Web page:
6 Plant Death Stories for Dìa De Los Muertos

Samain, Toussaint or Dìa de los muertos, whatever the first of November means to you, I wish you a wonderful day of commemoration. As it’s a day for many cultures to commemorate the deceased, I’ve chosen to write an article of stories in memory of my own loved ones.

Photo: Jhovani Morales

Dressed in black and speaking (writing) in a whisper, let me tell you some stories about the life and death of my plants… (And take notes so you don’t repeat the tragic circumstances of these deaths!)

Little Jade Plant of Good Will

This was my very first plant. The trouble is, it died so quickly that… I don’t really consider it as such! And yet, I loved it for the short time it lasted!

I bought her at university as part of a fund-raising campaign. A pretty little crassule that would get all my love! Wanting to do the right thing, I didn’t put it in my school bag because… you see, it was a plant, tiny and fragile! So I kept it in my hands as I made my way to the metro, then to my car.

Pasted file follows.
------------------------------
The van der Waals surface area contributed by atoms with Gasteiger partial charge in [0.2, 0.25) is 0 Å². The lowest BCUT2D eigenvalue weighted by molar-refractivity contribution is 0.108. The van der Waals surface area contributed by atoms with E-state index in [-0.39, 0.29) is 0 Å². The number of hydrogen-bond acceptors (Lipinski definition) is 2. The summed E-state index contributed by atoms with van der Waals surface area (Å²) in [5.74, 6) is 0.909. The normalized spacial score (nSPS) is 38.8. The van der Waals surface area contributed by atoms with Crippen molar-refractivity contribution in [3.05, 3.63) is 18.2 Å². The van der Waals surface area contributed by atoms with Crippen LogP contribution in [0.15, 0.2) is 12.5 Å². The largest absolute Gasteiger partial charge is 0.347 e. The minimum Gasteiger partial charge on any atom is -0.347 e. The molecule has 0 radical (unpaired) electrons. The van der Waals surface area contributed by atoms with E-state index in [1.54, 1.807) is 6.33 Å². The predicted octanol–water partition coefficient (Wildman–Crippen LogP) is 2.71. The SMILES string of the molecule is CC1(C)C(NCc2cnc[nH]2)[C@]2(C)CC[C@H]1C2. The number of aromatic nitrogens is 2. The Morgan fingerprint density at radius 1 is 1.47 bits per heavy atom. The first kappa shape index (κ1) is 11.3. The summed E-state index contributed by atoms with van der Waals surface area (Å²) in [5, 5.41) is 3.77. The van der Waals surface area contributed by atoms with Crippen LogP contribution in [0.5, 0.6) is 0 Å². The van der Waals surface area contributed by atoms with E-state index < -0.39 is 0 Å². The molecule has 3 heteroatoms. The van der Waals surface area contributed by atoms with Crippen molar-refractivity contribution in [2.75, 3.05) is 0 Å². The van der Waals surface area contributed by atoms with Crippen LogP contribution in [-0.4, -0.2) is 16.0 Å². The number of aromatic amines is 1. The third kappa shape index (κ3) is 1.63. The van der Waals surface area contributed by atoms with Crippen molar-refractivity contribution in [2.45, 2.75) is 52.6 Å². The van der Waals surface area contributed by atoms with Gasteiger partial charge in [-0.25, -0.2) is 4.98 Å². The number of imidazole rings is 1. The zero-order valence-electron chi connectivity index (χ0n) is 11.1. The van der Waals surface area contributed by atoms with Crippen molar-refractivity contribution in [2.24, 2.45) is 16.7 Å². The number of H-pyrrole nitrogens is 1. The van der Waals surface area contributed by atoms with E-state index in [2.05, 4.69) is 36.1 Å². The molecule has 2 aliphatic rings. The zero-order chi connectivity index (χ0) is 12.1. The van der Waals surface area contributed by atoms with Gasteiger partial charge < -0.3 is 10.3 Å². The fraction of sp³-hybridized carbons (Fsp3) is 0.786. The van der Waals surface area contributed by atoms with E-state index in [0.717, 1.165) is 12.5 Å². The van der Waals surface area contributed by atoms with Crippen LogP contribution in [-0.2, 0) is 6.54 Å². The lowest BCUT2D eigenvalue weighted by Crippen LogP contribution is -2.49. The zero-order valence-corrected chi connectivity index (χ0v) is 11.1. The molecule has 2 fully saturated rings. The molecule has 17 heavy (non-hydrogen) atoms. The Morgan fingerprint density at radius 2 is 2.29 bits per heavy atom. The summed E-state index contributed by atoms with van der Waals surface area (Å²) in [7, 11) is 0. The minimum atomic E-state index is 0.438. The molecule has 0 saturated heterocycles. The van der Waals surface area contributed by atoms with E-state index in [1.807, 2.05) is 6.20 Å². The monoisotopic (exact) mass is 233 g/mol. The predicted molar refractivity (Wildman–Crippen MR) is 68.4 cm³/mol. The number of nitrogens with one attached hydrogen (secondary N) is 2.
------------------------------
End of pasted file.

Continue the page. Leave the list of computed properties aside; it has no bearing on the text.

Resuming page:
Unluckily, I was parked far away, had a good 10-minute walk and it was very windy. My little Jade plant (Crassula ovata), whose soil was very dry, flew out of its pot and fell to the ground…


…I forgot to tell you… it was January and there was an ice storm… Oops!

So my baby plant fell into a pool of icy water, into a puddle of brown slush, but it didn’t matter… she was thirsty anyway, I guess!

Hey Northerners! I don’t want to disgust you but… it’s coming!

Anyway, I picked up my poor little plant and went back home. There, I decide to make it a MAGNIFICENT terrarium. I put it in a fishbowl without a drainage hole, with a mini inch of soil, and placed it in my windowless basement bedroom. TADA!